Chroma noise affects areas of colour in the image. Instead of being clean, even areas of colour, chroma noise makes colours look grainy due to random noise being inserted into the colour signal. Chroma noise seems to particularly affect blue, although it can potentially be seen in any large expanse of a single colour. Chroma noise is pretty much exclusively an artefact of analogue video processing, and it is very rare to see it in modern, all-digital transfers. Increased MPEG macro-blocking artefacts are a potential side-effect of chroma noise, as the MPEG encoder attempts to encode the extra spurious random noise, leaving less bits for actual picture information.




Cinema Craft Encoder
A very high quality software encoder often refered as CCE .
Though there are different versions of CCE, Cinema Craft SP is the most known and used type http://www.cinemacraft.com/eng/product.html#sp .

Current price on this version is $1995 and can be purchased here :

http://www.cinemacraft.com/eng/purchase.html#sp




Closed GOP
When encoding MPEG video, a Closed GOP is one that uses no referenced pictures from the previous GOP at the current GOP boundary. For example the GOP is closed when it starts with an I Frame and subsequent B Frames do not rely on I or P frames from the previous GOP. Also see Open GOP.




CLV
Constant Linear Velocity, the disc(CD/DVD) is read/written at a constant speed.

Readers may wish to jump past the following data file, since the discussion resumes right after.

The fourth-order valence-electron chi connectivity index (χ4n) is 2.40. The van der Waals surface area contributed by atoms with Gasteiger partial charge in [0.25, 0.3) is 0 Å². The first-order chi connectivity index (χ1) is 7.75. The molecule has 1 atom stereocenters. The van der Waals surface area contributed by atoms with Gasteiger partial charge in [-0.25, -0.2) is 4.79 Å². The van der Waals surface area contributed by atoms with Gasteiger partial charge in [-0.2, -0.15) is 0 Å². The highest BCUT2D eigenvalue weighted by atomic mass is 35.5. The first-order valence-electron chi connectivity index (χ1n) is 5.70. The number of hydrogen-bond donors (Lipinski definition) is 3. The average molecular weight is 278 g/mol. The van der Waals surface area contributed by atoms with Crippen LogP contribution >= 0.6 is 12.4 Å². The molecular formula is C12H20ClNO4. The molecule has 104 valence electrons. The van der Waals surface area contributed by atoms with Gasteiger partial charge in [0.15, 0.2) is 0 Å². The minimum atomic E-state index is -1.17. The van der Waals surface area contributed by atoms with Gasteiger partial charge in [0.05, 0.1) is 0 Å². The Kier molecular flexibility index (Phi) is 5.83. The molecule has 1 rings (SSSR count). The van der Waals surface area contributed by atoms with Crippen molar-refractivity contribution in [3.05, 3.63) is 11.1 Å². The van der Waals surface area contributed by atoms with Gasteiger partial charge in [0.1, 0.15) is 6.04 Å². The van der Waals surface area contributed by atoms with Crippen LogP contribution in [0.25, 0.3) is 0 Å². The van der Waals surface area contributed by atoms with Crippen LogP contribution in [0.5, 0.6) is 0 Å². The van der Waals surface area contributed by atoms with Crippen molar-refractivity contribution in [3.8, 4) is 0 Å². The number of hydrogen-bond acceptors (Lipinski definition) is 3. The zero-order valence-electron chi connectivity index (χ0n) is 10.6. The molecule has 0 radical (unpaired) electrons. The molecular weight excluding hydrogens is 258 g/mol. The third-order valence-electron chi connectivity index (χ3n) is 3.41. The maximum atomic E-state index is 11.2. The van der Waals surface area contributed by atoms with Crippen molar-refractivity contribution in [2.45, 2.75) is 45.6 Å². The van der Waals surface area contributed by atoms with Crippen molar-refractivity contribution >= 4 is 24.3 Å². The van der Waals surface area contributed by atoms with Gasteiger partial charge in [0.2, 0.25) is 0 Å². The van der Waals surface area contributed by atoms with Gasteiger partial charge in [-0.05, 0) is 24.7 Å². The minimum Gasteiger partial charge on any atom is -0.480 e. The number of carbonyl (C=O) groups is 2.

Coaster
An authored disc that won't play, either due to improper authoring, poor media quality, or write error. The name is derived from the disc's uselessness as a DVD/VCD, may as well be used to set drinks on.




Codec
An acronym for "compression/deccompression", a codec is an algorithm or specialized computer program that encodes or reduces the number of bytes consumed by large files and programs. Files encoded with a specific codec require the same codec for decoding. Some codecs you may encounter in computer video production are Divx, MPEG-1, MPEG-2, Xivd, DV type 1 and type 2 for video and MP3 for audio.




Combo Drive
A DVD-ROM drive capable of reading and writing CD-R and CD-RW media. May also refer to a DVD-R or DVD-RW or DVD+RW drive with the same capability.




Component Video
A video system containing three separate color component signals, either red/green/blue (RGB) or chroma/color difference (YCbCr, YPbPr, YUV), in analog or digital form. The MPEG-2 encoding system used by DVD is based on color-difference component digital video. Very few televisions have component video inputs.




Composite Video
An analog video signal in which the luma and chroma components are combined (by frequency multiplexing), along with sync and burst. Also called CVBS. Most televisions and VCRs have composite video connectors, which are usually colored yellow.




Compression
The process of removing redundancies in digital data to reduce the amount that must be stored or transmitted. Lossless compression removes only enough redundancy so that the original data can be recreated exactly as it was. Lossy compression sacrifices additional data to achieve greater compression.




Convert
To change from one form into another. In video obviously it is to change one form of video into another. For example, many people like to convert divx to MPEG, quicktime to AVI, etc. Conversions to a final format is called encoding - an example is AVI to VCD MPEG-1. VCDhelp Convert Section




Coring
For noise reduction: